Loss, Trust and the Role of Community

Calais – January 11-12, 2018

Context We returned to Calais on Thursday after a three week break and were not surprised to find that the cold and exhaustion haven’t abated. At meetings with our partners Médecins du Monde and Secours Catholique we gathered that the numbers of refugees in Calais seem to be rising at the moment. The two days were clouded by the death of a young Eritrean man on the motorway on Tuesday and in each setting we visited his absence was felt, and we were moved by discussions about the need to support and appropriately honour his death, which follows several others over the new year period.

This week also reminded us about the central role of trust in this work. As we moved between the different spaces across the two days we saw many of the same faces and people seemed pleased that we had followed on to the next setting and not just left.

THURSDAY

HOSTEL Our friend was pleased to see us and we him. We spoke together about his concerns about his family and made phone calls on his behalf. We were moved to meet his father in Sudan for the first time – on Whats- App. We chatted while a light bulb was changed above the bed, bringing new light into the room to allow us to look together at postcards and stage a mini handheld exhibition in the space before leaving.

DAY CENTRE The Secours Catholique Day Centre space was warm and already occupied by men of various nationalities sitting at tables, charging phones, playing cards, attempting a jigsaw puzzle, resting on the carpet, occupying the space in a way that suggested they feel safe and welcomed.

We in turn occupied the central table with our usual offering of postcards, plasticine and bricks, and men gradually joined us from Afghanistan, Syria, Iran and Sudan, reminiscent of the afternoons we had regularly shared with mixed groups of people in the large Calais camp before it closed.

Discussions with an electrical engineer, mechanic and electrician ranged from geology to art history, psychology and stress to identity and family. Each person stayed at the table, allowing themselves time for absorption in the art media while one young Sudanese teenager set about making a delicate drawing from a postcard of a Paul Klee watercolour.

DISTRIBUTION POINT We moved on to the edge-of-town muddy wasteland that is the site each evening for several organisations to gather for a few hours with their various tools – water, toilets, doctor, a double decker bus for shelter, food, board games. With our map taped once again to the side of the Médecins du Monde ambulance we sat with others at a table in the mud and made art together or listened and watched as a journey was worked out across the surface of the map. The engineer arrived from an hour earlier, delighted it seemed to see us and us him. Such moments of mutual respect evidenced the importance of continuity, giving us all a sense that it was worth coming. The light dropped while new brick towers and shelters for the plasticine animals were built, and the temporary city once again began to disperse.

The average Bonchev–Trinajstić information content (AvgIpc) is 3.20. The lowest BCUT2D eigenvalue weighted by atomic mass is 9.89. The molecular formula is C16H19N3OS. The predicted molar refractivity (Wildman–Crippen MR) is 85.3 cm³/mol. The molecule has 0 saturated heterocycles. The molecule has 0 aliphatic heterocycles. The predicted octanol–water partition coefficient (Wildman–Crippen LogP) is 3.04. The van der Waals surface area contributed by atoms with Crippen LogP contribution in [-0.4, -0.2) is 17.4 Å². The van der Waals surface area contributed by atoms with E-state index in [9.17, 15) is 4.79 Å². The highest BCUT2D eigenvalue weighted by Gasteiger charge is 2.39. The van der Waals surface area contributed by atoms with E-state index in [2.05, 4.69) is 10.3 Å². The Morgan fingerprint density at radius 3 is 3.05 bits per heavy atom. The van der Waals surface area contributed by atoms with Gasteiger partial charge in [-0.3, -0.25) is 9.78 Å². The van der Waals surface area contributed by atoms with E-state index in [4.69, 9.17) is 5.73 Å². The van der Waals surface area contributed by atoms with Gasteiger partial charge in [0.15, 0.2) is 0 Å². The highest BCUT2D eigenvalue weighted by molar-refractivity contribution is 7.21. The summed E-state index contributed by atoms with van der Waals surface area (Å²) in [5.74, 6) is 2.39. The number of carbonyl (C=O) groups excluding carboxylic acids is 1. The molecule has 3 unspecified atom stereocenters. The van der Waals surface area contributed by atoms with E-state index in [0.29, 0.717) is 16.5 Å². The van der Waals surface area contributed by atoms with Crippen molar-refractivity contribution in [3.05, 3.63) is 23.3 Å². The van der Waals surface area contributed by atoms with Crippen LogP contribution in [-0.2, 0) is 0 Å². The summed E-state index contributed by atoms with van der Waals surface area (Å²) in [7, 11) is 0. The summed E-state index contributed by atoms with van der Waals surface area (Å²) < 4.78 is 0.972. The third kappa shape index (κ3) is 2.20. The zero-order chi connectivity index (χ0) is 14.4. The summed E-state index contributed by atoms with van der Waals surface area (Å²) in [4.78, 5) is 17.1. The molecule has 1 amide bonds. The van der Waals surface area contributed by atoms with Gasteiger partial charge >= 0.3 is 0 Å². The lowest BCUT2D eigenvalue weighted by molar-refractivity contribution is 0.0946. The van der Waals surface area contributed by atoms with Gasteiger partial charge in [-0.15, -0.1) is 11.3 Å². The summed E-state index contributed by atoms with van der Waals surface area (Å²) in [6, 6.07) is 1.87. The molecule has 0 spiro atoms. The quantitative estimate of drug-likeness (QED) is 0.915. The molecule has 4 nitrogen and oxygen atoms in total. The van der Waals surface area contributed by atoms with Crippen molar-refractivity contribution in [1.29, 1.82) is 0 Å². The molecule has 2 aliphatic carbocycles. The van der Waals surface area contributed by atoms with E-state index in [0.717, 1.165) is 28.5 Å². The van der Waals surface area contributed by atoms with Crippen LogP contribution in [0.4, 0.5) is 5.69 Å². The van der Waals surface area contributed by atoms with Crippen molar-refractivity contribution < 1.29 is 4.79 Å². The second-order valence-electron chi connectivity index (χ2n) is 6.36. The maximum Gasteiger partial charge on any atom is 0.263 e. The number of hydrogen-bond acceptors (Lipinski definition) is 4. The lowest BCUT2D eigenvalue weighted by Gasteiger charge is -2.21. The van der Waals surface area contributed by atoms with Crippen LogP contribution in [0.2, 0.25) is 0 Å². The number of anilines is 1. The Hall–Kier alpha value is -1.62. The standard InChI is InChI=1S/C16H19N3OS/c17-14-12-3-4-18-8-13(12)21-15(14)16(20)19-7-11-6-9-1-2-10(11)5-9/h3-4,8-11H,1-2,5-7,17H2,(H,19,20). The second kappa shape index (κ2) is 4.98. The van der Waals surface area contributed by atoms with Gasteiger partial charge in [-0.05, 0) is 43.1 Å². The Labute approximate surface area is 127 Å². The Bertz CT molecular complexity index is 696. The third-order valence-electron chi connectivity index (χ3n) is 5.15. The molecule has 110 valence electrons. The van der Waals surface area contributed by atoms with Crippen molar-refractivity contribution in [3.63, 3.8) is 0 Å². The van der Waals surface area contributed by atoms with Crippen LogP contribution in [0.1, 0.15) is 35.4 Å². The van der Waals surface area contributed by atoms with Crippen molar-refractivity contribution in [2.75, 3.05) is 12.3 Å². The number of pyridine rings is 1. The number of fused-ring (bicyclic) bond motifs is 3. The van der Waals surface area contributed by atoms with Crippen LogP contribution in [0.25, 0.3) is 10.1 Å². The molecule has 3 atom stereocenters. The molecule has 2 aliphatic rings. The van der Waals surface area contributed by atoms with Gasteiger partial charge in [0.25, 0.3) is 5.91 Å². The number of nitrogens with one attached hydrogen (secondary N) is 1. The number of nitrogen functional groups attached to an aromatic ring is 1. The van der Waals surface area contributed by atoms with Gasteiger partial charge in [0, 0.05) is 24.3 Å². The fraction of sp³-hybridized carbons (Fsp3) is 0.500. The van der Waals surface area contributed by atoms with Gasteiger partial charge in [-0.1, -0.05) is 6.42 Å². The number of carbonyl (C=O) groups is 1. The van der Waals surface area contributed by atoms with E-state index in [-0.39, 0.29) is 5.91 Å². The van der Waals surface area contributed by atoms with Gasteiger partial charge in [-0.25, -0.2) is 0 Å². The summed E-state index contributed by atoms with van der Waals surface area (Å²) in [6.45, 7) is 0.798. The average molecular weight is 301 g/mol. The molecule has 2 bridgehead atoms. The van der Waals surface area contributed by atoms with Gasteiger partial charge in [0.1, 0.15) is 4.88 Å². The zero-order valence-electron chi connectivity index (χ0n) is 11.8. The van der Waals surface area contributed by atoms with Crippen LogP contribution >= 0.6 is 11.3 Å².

FRIDAY

SECOURS CATHOLIQUE MEETING It was proposed that there needs to be an inter-association meeting about how to put weight and action in response to the Macron government’s harsh new laws in relation to refugees and migrants. The reality seems to be about making life as difficult for people as possible.

How do you create a resistance when the voices of the people who do this work are completely ignored? There hasn’t been the public demonstrations about these issues in the same ways as there are in some other cities in Europe, such as London or Barcelona.

There was much discussion about the need to maintain pressure on the government and to bring the community together, such as by reactivating the 6000 strong local base of activists who have supported refugee rights in this region for many years, going back to Sangatte.

There were positive and moving discussions too. In Belgium a number of younger refugees are currently safe and being looked after through a lodging network and this is a great relief; the system appears to be working well there.

There was also much pleasure expressed at the Orthodox Christmas celebrations on January 6th, 80 or so refugees attending a meal, service and sleep in the church. Staff and volunteers were deeply impressed by people’s ability to find rejuvenation in such an event.

The death of the young man was also discussed and the need to remind people of the very real dangers of the roads. An essential discussion took place about the need to think about what support can be put in place when there are deaths and family wants to visit etc. It was acknowledged how difficult it is to sit with someone when they receive bad news from their country or from a bereavement in France.

The director commented upon how impressed he is by those local citizens who turn up to offer a gesture of silence when people die; and yet the state’s refusal to give people a name, rendering them anonymous in the press, keeping them nameless refugees without identity.

SAFE HOUSE The house was unusually quiet and subdued in mood. It had been the resting place the night before of a few family and village members of the young man who had died, while several of the young house occupants were out of the house here or there. A respectful and moving gathering around the table of staff and volunteers prepared the way for a few young men who joined us in brick-building. And humour was possible – who could build highest or construct the longest bridge across the Channel?

This is a house that can accommodate such play while making difficult decisions about who is offered a bed for the night, receiving good and bad news in turns, and graciously welcoming back into the fold of the home the bereaved family, for another round the table meal and a night of respite.

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